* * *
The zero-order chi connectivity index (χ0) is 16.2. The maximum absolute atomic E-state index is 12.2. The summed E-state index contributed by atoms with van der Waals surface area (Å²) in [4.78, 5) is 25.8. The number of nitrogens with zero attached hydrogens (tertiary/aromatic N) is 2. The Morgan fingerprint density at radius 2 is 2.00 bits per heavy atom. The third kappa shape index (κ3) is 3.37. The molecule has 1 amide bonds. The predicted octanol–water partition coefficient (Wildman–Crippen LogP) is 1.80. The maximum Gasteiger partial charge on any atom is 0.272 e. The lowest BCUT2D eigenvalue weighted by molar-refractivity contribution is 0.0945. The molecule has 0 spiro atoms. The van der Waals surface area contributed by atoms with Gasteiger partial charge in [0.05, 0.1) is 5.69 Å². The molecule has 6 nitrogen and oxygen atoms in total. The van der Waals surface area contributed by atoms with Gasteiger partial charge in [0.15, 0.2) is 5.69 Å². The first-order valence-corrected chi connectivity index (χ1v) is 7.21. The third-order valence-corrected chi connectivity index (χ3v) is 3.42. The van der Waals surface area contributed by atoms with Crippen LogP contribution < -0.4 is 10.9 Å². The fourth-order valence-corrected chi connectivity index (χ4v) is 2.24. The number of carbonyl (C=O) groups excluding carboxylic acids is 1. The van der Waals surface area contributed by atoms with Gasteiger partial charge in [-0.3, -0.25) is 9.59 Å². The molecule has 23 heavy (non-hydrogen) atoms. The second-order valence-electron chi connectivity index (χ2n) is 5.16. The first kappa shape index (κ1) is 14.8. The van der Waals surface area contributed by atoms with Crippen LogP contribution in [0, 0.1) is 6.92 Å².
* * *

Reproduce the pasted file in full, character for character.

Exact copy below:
The zero-order chi connectivity index (χ0) is 16.2. The maximum absolute atomic E-state index is 12.2. The summed E-state index contributed by atoms with van der Waals surface area (Å²) in [4.78, 5) is 25.8. The number of nitrogens with zero attached hydrogens (tertiary/aromatic N) is 2. The Morgan fingerprint density at radius 2 is 2.00 bits per heavy atom. The third kappa shape index (κ3) is 3.37. The molecule has 1 amide bonds. The predicted octanol–water partition coefficient (Wildman–Crippen LogP) is 1.80. The maximum Gasteiger partial charge on any atom is 0.272 e. The lowest BCUT2D eigenvalue weighted by molar-refractivity contribution is 0.0945. The molecule has 0 spiro atoms. The van der Waals surface area contributed by atoms with Gasteiger partial charge in [0.05, 0.1) is 5.69 Å². The molecule has 6 nitrogen and oxygen atoms in total. The van der Waals surface area contributed by atoms with Gasteiger partial charge in [0.15, 0.2) is 5.69 Å². The first-order valence-corrected chi connectivity index (χ1v) is 7.21. The third-order valence-corrected chi connectivity index (χ3v) is 3.42. The van der Waals surface area contributed by atoms with Crippen LogP contribution < -0.4 is 10.9 Å². The fourth-order valence-corrected chi connectivity index (χ4v) is 2.24. The number of carbonyl (C=O) groups excluding carboxylic acids is 1. The van der Waals surface area contributed by atoms with Gasteiger partial charge in [-0.3, -0.25) is 9.59 Å². The molecule has 23 heavy (non-hydrogen) atoms. The second-order valence-electron chi connectivity index (χ2n) is 5.16. The first kappa shape index (κ1) is 14.8. The van der Waals surface area contributed by atoms with Crippen LogP contribution in [0, 0.1) is 6.92 Å².